Appearing recently on the Rubin Report with host Dave Rubin, 2020 White House hopeful Andrew Yang (D) criticized the Democrat Party’s focus on identity politics, slamming it as a “stupid way to win elections.”
A partial transcript is as follows:
DAVE RUBIN: Identity politics, which seemingly has become the culture issue, and I think almost every one of the policy issues is now rooted in identity politics. I think you can argue that the way we talk about free college is somehow rooted in identity politics. Certainly, immigration is rooted in identity politics. We’re sadly widdling everyone down to: “you’re an Asian man,” and I must have some judgment on you because of that, and this person’s white, and this person’s black, and this person’s Muslim. I’ve heard you talk about it a little, actually, but do you view identify politics as positive? As dangerous? As a tool for something?
ANDREW YANG: I understand the sentiment and ideas around identity politics. I don’t think it’s a great way to try to build consensus or bring people together, or get big policies across the finish line. And I think it’s kind of a stupid way to win elections. I think the Democratic Party needs to try to gravitate away from identity politics and towards things that would actually bridge the gap. That’s one of my missions during this campaign is to make that case to say, “look, I understand people have different experiences. I’ve had different experiences, but if we’re going to solve some of these problems, we have to emphasize the things that will bring us together and not the things that are going to make us seem like we’re living different lives.”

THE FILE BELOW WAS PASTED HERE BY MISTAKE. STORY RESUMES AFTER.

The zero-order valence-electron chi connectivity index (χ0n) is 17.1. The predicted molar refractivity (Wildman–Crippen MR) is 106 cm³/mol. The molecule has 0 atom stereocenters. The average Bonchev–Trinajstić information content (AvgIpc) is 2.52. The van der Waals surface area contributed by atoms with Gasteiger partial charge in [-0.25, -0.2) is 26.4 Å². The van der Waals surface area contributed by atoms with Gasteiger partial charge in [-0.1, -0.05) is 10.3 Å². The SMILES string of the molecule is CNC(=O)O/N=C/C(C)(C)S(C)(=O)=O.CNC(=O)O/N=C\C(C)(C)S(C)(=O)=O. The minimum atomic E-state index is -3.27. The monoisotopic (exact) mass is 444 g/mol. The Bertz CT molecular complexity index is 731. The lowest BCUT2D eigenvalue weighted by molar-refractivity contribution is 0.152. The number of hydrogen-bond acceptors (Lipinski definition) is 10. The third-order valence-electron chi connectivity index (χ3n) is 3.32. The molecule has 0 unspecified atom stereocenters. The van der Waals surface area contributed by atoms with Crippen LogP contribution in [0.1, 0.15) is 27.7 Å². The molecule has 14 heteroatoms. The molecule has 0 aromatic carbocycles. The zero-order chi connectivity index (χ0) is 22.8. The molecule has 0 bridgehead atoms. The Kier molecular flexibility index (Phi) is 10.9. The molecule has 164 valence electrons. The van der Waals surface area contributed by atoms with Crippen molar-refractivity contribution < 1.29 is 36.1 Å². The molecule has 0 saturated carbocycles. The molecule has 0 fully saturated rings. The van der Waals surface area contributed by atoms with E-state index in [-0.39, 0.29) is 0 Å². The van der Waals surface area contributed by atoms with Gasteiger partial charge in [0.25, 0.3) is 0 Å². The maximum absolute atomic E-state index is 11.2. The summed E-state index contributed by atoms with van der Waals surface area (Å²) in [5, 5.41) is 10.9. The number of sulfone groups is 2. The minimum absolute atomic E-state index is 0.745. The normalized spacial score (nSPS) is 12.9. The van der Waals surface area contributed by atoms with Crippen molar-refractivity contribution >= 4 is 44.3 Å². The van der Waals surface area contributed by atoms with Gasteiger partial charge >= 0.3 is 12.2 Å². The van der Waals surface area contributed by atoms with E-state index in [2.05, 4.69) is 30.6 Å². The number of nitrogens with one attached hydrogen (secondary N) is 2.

RUBIN: That must be sad for you to see how far the Democratic Party has gone in on this, or at least some of the other candidates you’re going to be standing on stage with.
YANG: It’s been really interesting for me because I’ve been a Democrat and it’s like, “Hey, I’m just like you guys.”
RUBIN: The odd thing is the people who would buy into these ideas would look at you and go, “Okay, well he’s Asian and because of the way are socio-economically successful, and families stay together, and all these things, your markers of idenity are the ones that get punished.”…
YANG: The Asian-American identity has its own distinct place in the identify heirarchy, I suppose.
RUBIN: I would say a very precarious place, unfortunately.
YANG: The case I’m making is like, look, my parents come here to have a better life for me and my brother, and it’s worked. And now I’m trying to give back. That’s been my experience as an American. I’m a very proud American. I want to try to make this country stronger so that my kids and other people’s kids grow up in a country that we’re all still excited about. And we do not have that much time to make that happen because things are coming apart very quickly.